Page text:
The health ministry wants to clear promotional images of beer from TV and social networks.
Vietnam’s health ministry has proposed an advertisement ban on beer in an attempt to cut consumption in one of the world’s heaviest drinking populations.
The ministry is seeking public opinions for its proposal to impose a ban on beer advertisement, an extension from a current ban on wine advertisement, Tran Thi Trang, deputy head of the ministry’s legal department, said at a meeting on Friday.
Under the proposal, beer and alcoholic beverage companies would be banned from any form of promotions of products with more than 15 percent alcohol. Products with lower alcohol volume would be banned from advertisements in public places, televisions and movies, those which are exposed to children audiences.
“Vietnam has been considered an interesting beer market. But we currently do not have strict regulations to restrict the consumption among children and teenagers, who now have all-time access to beer advertisements,” Trang said.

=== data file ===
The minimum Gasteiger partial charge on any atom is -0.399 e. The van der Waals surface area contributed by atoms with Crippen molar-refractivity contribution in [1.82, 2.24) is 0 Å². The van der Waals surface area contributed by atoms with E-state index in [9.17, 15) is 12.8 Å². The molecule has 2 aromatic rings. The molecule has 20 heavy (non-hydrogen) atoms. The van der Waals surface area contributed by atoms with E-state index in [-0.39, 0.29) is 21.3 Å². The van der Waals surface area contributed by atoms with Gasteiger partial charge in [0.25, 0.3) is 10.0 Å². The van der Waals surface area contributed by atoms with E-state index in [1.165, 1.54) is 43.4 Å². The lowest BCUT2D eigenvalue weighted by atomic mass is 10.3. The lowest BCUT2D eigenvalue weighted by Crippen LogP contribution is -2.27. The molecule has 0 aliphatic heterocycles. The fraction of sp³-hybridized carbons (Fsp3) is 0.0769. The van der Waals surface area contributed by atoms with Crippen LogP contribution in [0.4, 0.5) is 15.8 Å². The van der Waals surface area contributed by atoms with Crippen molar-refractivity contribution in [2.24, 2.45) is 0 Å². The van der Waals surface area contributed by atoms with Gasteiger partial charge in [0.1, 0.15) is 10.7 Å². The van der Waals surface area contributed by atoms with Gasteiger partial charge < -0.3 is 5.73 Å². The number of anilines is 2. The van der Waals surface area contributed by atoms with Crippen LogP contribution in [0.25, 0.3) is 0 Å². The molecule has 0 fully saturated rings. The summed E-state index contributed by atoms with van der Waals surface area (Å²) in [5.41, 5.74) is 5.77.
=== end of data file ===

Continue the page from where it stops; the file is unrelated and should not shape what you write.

The ministry also recommended that all beer and wine products not be advertised on social networks, and that alcoholic drinks not allowed to be given as gift to consumers, or used as prize for contests.
The proposal is part of a draft law on preventing adverse affects of alcoholic drinks, which will be reviewed by lawmakers this October. Currently, the advertisement law only prohibits using booze with more than 15 percent alcohol in promotional programs and advertisements. But the ministry said that too much consumption of beer or booze is harmful all the same.
As part of the bill, the ministry has also suggested options aimed to restrict the sale of alcohol at night, specifically after 10 p.m.
Vietnam is famous for its beer drinking culture. It is widely believed that business deals in Vietnam tend to go more smoothly over a few drinks at the negotiating table. Vietnam is the biggest beer market in Southeast Asia, consuming nearly four billion liters last year.
The country spends on average $3.4 billion on alcohol each year, or 3 percent of the government’s budget revenue, according to official data. The figure translates to $300 per capita, while spending on health averages $113 per person, according to the health ministry.
As much as 40 percent of traffic accidents in Vietnam are linked to excessive drinking, according to the World Health Organization (WHO), an alarming rate for a country where road crashes kill an average one person every hour.